By Joey McWilliams
BRYAN COUNTY – Nine people from Bryan County have been deployed to assist in the rescue efforts in southeast Texas due to the ongoing weather event that is Harvey.
Trained rescuers from the Durant Fire Department, Calera Fire Department and the Bryan County Emergency Services traveled to Texas on Monday as part of a collective effort from the state of Oklahoma.
A portion of the group going from the area is a part of the Bryan County Swift Water Rescue Team. James Dalton, Director of Emergency Management for the City of Durant and Bryan County said this is a project that has been in the works for last two years.
“We’re working with our City of Durant Fire Department and our rural fire departments, as well,” Dalton said. “We’ve been able to get equipment over the last couple of years and training in swift water rescue.”
Dalton said the team has now been sent to work.
“With the recent flooding and disaster that is ongoing in Houston and south Texas and over into Louisiana, Oklahoma Emergency Management was called by the Texas Department of Emergency Management to do what’s known as an Emergency Management Assistance Compact and come help them with some of their disaster needs.
“The state of Oklahoma then asked for swift water rescue teams to form an Oklahoma task force and go down and assist with active rescue in the Houston area.
“Yesterday (Monday) morning, we joined with other swift water teams across Oklahoma and made the trek down to San Antonio where the staging area was.”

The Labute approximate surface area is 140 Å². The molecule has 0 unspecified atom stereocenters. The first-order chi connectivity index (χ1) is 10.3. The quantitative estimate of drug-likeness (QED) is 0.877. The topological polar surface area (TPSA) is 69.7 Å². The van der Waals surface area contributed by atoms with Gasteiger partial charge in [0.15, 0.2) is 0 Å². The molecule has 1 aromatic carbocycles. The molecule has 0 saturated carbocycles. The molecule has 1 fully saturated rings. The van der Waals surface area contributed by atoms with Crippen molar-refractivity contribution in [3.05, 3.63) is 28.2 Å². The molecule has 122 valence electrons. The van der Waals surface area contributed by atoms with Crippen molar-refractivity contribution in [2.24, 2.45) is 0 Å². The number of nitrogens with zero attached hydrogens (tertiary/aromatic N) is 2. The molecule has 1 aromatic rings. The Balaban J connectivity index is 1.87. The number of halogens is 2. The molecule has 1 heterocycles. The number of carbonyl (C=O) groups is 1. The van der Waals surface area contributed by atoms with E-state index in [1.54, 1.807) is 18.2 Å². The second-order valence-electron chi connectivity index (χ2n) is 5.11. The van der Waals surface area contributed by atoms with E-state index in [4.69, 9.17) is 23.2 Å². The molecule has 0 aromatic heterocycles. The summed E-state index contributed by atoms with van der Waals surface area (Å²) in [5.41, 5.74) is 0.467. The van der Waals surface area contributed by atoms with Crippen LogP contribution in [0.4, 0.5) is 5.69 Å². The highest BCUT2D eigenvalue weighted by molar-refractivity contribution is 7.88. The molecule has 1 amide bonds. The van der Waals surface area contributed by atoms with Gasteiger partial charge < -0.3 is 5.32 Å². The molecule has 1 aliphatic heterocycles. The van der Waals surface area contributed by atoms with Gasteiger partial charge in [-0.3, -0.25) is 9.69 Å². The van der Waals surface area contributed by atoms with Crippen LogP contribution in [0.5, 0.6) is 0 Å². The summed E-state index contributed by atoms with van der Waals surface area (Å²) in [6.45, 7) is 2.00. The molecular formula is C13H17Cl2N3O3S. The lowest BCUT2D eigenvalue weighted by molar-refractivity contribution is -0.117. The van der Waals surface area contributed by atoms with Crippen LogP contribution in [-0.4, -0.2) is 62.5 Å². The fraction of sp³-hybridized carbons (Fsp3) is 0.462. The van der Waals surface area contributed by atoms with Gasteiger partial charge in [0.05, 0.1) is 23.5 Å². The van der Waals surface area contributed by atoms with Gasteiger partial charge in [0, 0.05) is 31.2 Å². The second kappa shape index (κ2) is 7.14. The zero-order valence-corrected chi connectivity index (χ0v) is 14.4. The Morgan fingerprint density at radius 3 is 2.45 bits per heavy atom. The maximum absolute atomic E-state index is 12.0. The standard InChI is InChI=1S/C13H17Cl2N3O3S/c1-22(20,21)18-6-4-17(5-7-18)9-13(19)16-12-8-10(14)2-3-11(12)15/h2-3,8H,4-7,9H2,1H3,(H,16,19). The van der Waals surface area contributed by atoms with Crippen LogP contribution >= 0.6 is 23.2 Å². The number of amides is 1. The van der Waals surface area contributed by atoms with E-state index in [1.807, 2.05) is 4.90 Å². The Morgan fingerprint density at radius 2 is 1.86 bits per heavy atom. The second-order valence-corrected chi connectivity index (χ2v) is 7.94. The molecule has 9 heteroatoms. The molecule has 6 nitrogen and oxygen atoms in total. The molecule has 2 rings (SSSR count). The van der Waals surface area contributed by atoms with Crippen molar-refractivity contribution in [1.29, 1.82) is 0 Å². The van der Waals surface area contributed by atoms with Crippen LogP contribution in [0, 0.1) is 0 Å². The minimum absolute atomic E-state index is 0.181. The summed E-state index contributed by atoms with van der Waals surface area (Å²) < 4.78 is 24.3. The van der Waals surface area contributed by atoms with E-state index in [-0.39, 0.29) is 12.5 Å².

Tuesday morning, the Oklahoma team was deployed to College Station, Texas, and has since been sent to Houston. As of the interview time with Dalton, the team was in an active rescue at 303 Memorial Mall in Houston. As that situation was resolved, they were reassigned to another location.
The teams are deploying through the Interstate Emergency Response Support Plan, a regional mutual aid agreement for Federal Emergency Management Agency (FEMA) Region 6 states.
Three personnel from the Durant Fire Department and three from the Calera Fire Department were sent along with Durant’s boat and Calera’s boat. The Bryan County EMS sent three personel, as well, and a regional medical paramedic ambulance.
Locally, teams from Coal County and Pittsburg County are a part of the group, which includes 83 personnel and 30 boats, along with teams from Mayes County, Washington County and the Oklahoma City and Tulsa areas and more.
Dalton said they realize this is going to be a long-term situation and that the crews will be exchanged periodically. The county’s assets (the boats and the ambulance) will remain in Texas through the duration of the mission.
And Dalton also stressed emphatically that no one should take it upon himself to go to the location to try to help.
“We do not want individuals self-deploying to any disaster site in Texas or Louisiana,” Dalton said. “We don’t need to be rescuing the rescuers. You need to have the proper equipment working and the proper organization.
“And if people really want to help, I would encourage them to donate to one of the charities like Salvation Army, United Way, the disaster relief through the Baptist association – organizations that are trained and are active in what we call VOAD, Volunteer Organizations Aiding in Disaster.
“Just do not go down and add to the problem that already exists. We appreciate their spirit, but this is not the occasion to use that.”